Military sources in Tel Aviv and other international reports confirmed that Iran’s ballistic missile strike against ISIS militants late on Sunday has failed, and that the majority of those missiles missed their targets.
The sources said that ballistic missiles fired from Iran against ISIS positions in Syria, were not accurate and that the majority of them failed to land in the targeted positions.
According to the same sources, Iran launched four to five missiles from two different positions towards two positions in Deir Ezzor and Palmyra.
However, only one or two missiles hit the target.
However, according to Iranian sources, Tehran fired around six ground-to-ground Zulfiqar ballistic missiles with a range of 700 kilometers.
Iran also said it later sent drones flying from near Damascus to Deir Ezzor to transmit footage of the missiles hitting their targets.
The missile strikes came as a response to twin ISIS terror attacks in Iran on June 7th.
Contrary to the Iranian reports that revealed Iran’s military capacity, Israeli security sources said Tehran missed its targets.
The sources added that according to footages provided by a US Satellite, four of the Iranian missiles landed in Iraq and only two landed in its intended target in Syria’s Deir Ezzor province.
Those reports were later confirmed by Israeli Defense Forces chief, marking the first Iranian ballistic attack outside its own territory in 30 years was a failure.
IDF Chief of Staff Gadi Eisenkot downplayed the significance of an Iranian missile strike against ISIS terrorists in Syria, saying “the operational achievement was less than what was reported in the media,” during a wide-ranging speech on Israel’s security threats on Tuesday night.
The army chief’s remarks appeared to confirm the claims made by anonymous Israeli security sources on Monday that only one or two of the six or seven Iranian missiles that were launched actually hit their target.
The missile strike also reveals one important weakness at the Iranian military level: Tehran’s warplanes fleet is old.
The Zulfiqar solid-fueled short-range ballistic missile (SRBM) belongs to the old groups of missiles, which have been present in the region for a long time.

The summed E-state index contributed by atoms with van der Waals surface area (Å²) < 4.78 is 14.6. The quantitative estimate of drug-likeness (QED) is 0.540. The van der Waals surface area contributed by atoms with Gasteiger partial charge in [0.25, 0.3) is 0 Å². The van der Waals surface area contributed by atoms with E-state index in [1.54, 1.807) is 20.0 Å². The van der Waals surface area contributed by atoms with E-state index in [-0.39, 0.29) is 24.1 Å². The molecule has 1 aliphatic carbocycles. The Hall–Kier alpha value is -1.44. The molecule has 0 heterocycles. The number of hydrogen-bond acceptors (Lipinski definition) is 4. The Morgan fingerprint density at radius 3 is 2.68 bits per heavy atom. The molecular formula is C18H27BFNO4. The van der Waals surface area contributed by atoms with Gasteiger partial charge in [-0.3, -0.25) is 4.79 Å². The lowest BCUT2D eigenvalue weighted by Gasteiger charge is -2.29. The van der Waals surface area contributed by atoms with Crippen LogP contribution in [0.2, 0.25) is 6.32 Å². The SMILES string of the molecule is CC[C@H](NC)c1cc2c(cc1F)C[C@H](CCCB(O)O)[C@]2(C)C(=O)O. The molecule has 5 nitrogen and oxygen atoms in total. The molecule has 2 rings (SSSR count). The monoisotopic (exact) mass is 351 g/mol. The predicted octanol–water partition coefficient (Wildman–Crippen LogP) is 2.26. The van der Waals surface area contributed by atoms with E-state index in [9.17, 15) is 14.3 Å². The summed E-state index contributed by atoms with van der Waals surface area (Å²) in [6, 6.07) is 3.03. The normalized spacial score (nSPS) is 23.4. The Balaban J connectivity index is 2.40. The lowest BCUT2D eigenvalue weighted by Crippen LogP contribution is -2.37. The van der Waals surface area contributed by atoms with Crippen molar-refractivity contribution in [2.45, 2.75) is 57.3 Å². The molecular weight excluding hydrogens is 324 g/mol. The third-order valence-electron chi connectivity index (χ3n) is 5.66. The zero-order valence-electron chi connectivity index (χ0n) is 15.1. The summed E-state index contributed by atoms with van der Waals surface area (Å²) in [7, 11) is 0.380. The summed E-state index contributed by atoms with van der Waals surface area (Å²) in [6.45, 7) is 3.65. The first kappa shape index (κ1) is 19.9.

Those missiles include the Fateh-110 and the Fateh-313 family of SRBMs.
According to western sources, such types of missiles could have been also sent to Lebanon in the past few years.
Israeli military officials confirm that Zulfiqar missiles do not constitute a threat to Israel, unless launched from the Lebanese territories.
Syrian opposition activist Omar Abu Laila, who is based in Germany but closely follows events in his native Deir el-Zour, said two Iranian missiles fell near and inside Mayadin, an Islamic State stronghold.
He said there were no casualties from the strikes. The ISIS group did not immediately acknowledge the strikes.
Iranian media has highlighted the missile attack as a success and the first by Iran outside its own territory in 30 years, since the Iran-Iraq war of 1980-88.
Iran presented the missile strike as a response to twin ISIS terror attacks in Iran on June 7 in which 17 people were killed, and Revolutionary Guards officials warned that other assaults on Iran would lead to similar retaliatory attacks.
The strike was seen as a threatening message to Iran’s rivals in the region and elsewhere.
“The Saudis and Americans are especially receivers of this message,” Gen. Ramazan Sharif of Iran’s Revolutionary Guard told state television.
Walla news, quoted unnamed “diplomatic sources” also saying that only one or two of the seven Iranian missiles hit their target.
Speaking to The Times of Israel later Monday, Ya’ari said his information was based on security sources, and that these sources were “amazed” at the poor performance of the Iranian missiles. “This is what they have to show for 30 years of missile development? Even Hezbollah can do better,” he quoted the sources as saying.